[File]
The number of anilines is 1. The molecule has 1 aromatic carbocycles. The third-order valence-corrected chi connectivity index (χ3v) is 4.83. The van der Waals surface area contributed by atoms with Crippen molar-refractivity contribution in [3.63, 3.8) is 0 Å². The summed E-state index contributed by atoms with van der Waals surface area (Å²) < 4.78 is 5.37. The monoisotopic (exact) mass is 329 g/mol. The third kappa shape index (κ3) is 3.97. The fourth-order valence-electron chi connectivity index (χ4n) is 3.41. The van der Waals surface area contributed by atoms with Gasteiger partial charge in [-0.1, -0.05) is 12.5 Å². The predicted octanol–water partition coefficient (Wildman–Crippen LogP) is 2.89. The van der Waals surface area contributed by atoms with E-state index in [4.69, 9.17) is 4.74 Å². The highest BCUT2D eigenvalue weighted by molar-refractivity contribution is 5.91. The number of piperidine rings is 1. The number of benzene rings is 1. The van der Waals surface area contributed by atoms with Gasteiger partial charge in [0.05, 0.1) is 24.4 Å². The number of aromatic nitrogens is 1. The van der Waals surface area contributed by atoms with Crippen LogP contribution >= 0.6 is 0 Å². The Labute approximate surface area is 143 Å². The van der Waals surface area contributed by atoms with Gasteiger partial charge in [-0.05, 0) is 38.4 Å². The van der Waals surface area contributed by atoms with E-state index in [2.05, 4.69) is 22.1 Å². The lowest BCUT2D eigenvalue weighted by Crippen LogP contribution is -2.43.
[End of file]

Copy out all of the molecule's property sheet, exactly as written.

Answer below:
The number of anilines is 1. The molecule has 1 aromatic carbocycles. The third-order valence-corrected chi connectivity index (χ3v) is 4.83. The van der Waals surface area contributed by atoms with Crippen molar-refractivity contribution in [3.63, 3.8) is 0 Å². The summed E-state index contributed by atoms with van der Waals surface area (Å²) < 4.78 is 5.37. The monoisotopic (exact) mass is 329 g/mol. The third kappa shape index (κ3) is 3.97. The fourth-order valence-electron chi connectivity index (χ4n) is 3.41. The van der Waals surface area contributed by atoms with Gasteiger partial charge in [-0.1, -0.05) is 12.5 Å². The predicted octanol–water partition coefficient (Wildman–Crippen LogP) is 2.89. The van der Waals surface area contributed by atoms with E-state index in [4.69, 9.17) is 4.74 Å². The highest BCUT2D eigenvalue weighted by molar-refractivity contribution is 5.91. The number of piperidine rings is 1. The number of benzene rings is 1. The van der Waals surface area contributed by atoms with Gasteiger partial charge in [0.05, 0.1) is 24.4 Å². The number of aromatic nitrogens is 1. The van der Waals surface area contributed by atoms with Crippen LogP contribution >= 0.6 is 0 Å². The Labute approximate surface area is 143 Å². The van der Waals surface area contributed by atoms with Gasteiger partial charge in [-0.05, 0) is 38.4 Å². The van der Waals surface area contributed by atoms with E-state index in [2.05, 4.69) is 22.1 Å². The lowest BCUT2D eigenvalue weighted by Crippen LogP contribution is -2.43.